Who I am is a very fortunate girl, with wonderful people in my life who make my heart sigh with gladness.

One of the first things I did after my epiphany was make a list of all the things I’d accomplished that made me feel successful. I’d not only written and published a book and had moderately successful sales based on industry standards, I’d written 26 books in just four years. On top of that, I did something a very small percentage of people will do – I left behind the security of a full-time job to pursue my dream of writing. So what if book sales weren’t where I expected them to be – I was living my dreams!

And I began focusing on being grateful for what I had.

Gratitude is such am amazing thing – the more you look for things to be grateful for, the more you realize you have much for which to be thankful.

I began feeling grateful for each book that did sell, for each review that was written (although the nasty ones are still a little challenging to be completely grateful for, although I’m trying!), for each lovely, wonderful person who made the time and effort to send me a note letting me know how much they enjoyed my books.

I’m grateful for this gift of being able to turn words into stories that mean something to others.

I’m truly grateful for this  opportunity to get up each day and do something I love so much that brings me immeasurable joy and satisfaction.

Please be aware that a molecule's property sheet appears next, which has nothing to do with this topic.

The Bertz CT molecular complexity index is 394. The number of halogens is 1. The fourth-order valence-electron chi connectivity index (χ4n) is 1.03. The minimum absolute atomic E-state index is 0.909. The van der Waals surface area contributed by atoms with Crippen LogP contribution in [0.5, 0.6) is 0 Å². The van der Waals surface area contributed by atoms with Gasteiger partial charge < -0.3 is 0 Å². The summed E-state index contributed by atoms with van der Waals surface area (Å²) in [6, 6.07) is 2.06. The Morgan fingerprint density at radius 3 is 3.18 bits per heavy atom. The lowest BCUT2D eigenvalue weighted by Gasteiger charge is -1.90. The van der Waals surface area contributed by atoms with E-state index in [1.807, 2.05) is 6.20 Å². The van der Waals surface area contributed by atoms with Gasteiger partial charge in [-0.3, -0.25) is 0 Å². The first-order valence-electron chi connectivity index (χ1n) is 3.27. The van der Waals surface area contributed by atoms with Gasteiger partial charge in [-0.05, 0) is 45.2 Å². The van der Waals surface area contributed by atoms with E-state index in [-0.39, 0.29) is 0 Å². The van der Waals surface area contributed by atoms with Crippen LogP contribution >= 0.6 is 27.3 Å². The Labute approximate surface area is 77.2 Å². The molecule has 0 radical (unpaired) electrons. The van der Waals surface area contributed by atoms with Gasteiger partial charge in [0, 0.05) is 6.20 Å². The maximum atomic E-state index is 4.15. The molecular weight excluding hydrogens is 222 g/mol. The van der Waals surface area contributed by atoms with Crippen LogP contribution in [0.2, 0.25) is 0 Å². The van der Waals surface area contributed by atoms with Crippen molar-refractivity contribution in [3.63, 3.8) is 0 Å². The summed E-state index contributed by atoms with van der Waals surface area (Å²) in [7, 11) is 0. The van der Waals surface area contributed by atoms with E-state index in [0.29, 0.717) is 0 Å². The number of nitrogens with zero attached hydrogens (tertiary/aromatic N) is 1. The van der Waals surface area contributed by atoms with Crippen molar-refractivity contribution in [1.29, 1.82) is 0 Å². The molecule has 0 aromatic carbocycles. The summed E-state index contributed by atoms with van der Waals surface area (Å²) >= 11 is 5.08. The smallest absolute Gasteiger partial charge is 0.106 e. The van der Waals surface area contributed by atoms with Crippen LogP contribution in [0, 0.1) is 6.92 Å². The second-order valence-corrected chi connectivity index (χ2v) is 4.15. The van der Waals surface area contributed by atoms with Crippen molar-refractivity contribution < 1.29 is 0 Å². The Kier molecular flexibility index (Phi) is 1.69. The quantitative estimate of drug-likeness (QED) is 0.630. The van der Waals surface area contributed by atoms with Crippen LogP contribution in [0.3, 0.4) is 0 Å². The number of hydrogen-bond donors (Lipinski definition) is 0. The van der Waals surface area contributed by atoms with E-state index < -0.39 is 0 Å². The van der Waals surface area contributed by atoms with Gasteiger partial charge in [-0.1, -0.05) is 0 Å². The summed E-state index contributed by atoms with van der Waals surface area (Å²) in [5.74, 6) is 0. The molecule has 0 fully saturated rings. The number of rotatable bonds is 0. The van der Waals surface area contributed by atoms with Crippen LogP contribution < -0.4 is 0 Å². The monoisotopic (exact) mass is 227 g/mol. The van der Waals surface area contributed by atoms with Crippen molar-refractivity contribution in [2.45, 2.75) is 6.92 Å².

I’m grateful beyond words for the beautiful friends I’ve made online who encourage and inspire me to keep on going. (You know who you are and although we’ve never met in person, I am thankful for you each and every day!)

I’m so, so grateful for Captain Cavedweller. He has cheered me on, held my hand, let me cry on his shoulder, and offered unconditional love and support every step of the way.

I’m grateful I didn’t know what the past year held in store. Because of taking a big leap of faith, I’ve also learned to take one step at a time in faith, trusting that each new day will bring a grand new adventure. Looking back, I wouldn’t trade the past year if I could. It made me grow, both as a person and as a writer, and I needed those experiences to get to where I am.

I’m grateful to be so blessed – one year ago… and today, and a year from now.